Nobel-winning U.S. economist Joseph Stiglitz on Wednesday urged Japanese Prime Minister Shinzo Abe to forgo a planned consumption tax hike in April 2017, given that the global economic outlook this year is expected to be weaker than the 2015 level.
“A consumption tax increase now is going in the wrong direction,” the economics professor at Columbia University told reporters following an economic meeting with Abe and other top government officials.
The meeting was the first of a string of hearings aimed at listening to the views of domestic and international experts on global economic and financial conditions in the lead-up to the Group of Seven summit in Japan in May.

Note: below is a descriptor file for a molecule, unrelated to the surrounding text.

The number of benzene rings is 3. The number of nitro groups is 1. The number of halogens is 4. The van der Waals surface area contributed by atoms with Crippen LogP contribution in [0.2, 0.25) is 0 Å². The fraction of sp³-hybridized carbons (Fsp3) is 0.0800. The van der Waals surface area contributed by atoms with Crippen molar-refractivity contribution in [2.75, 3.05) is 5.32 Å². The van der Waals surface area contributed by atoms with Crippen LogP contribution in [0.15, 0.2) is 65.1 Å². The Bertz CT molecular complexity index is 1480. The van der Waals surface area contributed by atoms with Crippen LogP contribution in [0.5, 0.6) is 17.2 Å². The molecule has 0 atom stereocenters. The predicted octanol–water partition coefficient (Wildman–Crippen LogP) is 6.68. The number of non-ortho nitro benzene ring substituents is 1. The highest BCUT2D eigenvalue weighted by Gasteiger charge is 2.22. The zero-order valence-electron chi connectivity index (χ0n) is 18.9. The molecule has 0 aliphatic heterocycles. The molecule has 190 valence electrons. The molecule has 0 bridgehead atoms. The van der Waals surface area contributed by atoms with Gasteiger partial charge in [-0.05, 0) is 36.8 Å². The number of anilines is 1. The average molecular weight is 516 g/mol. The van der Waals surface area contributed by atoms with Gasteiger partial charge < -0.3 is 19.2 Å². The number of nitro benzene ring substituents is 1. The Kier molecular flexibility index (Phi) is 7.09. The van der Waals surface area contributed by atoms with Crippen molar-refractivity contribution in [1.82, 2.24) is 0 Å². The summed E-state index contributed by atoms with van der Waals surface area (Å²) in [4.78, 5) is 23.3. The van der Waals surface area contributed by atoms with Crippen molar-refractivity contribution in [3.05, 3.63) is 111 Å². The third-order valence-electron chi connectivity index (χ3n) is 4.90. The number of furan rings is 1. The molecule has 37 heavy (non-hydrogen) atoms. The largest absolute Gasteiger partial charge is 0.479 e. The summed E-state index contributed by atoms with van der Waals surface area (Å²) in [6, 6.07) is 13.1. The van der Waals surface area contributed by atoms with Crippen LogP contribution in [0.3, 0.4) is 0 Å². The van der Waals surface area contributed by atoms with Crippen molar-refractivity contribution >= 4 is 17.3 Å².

They are expected to influence government decisions over whether to go ahead with the sales tax hike.
Stiglitz said to reporters at the prime minister’s office that the year of 2015 “was the weakest year since the global financial crisis” in 2008. “My own view is that 2016 will probably be even weaker.”
Though Japan had a “very strong” monetary policy and had stimulated the economy, there were “limits” to the impact of monetary policy, the winner of the 2001 Nobel Prize in economics said, while adding fiscal policy should now be the focus.
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